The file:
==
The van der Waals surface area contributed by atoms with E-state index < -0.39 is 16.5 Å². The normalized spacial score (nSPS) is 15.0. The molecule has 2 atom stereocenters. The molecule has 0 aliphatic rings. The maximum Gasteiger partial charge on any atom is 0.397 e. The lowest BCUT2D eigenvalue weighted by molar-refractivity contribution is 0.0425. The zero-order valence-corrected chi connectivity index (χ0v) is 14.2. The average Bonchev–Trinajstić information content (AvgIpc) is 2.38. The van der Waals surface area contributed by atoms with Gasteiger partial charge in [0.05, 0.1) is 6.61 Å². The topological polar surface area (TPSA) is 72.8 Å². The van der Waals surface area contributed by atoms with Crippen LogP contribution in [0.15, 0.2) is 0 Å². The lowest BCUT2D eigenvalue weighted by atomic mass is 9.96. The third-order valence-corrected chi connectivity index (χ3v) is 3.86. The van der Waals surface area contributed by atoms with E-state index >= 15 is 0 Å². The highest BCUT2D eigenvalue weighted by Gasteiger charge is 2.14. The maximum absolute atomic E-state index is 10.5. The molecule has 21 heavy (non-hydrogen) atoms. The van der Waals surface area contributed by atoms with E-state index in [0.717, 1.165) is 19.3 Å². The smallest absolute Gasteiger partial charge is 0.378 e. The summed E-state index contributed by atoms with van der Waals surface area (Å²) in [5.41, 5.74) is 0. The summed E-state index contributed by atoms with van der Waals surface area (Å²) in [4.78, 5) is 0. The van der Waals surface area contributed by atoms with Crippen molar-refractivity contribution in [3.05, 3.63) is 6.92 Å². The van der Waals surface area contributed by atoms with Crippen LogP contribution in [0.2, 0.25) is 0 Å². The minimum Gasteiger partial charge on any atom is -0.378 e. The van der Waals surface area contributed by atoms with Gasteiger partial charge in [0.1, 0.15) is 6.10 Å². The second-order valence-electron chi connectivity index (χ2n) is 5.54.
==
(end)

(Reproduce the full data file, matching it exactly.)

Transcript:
The van der Waals surface area contributed by atoms with E-state index < -0.39 is 16.5 Å². The normalized spacial score (nSPS) is 15.0. The molecule has 2 atom stereocenters. The molecule has 0 aliphatic rings. The maximum Gasteiger partial charge on any atom is 0.397 e. The lowest BCUT2D eigenvalue weighted by molar-refractivity contribution is 0.0425. The zero-order valence-corrected chi connectivity index (χ0v) is 14.2. The average Bonchev–Trinajstić information content (AvgIpc) is 2.38. The van der Waals surface area contributed by atoms with Gasteiger partial charge in [0.05, 0.1) is 6.61 Å². The topological polar surface area (TPSA) is 72.8 Å². The van der Waals surface area contributed by atoms with Crippen LogP contribution in [0.15, 0.2) is 0 Å². The lowest BCUT2D eigenvalue weighted by atomic mass is 9.96. The third-order valence-corrected chi connectivity index (χ3v) is 3.86. The van der Waals surface area contributed by atoms with E-state index >= 15 is 0 Å². The highest BCUT2D eigenvalue weighted by Gasteiger charge is 2.14. The maximum absolute atomic E-state index is 10.5. The molecule has 21 heavy (non-hydrogen) atoms. The van der Waals surface area contributed by atoms with E-state index in [0.717, 1.165) is 19.3 Å². The smallest absolute Gasteiger partial charge is 0.378 e. The summed E-state index contributed by atoms with van der Waals surface area (Å²) in [5.41, 5.74) is 0. The summed E-state index contributed by atoms with van der Waals surface area (Å²) in [4.78, 5) is 0. The van der Waals surface area contributed by atoms with Crippen molar-refractivity contribution in [3.05, 3.63) is 6.92 Å². The van der Waals surface area contributed by atoms with Crippen LogP contribution in [0.2, 0.25) is 0 Å². The minimum Gasteiger partial charge on any atom is -0.378 e. The van der Waals surface area contributed by atoms with Gasteiger partial charge in [0.1, 0.15) is 6.10 Å². The second-order valence-electron chi connectivity index (χ2n) is 5.54.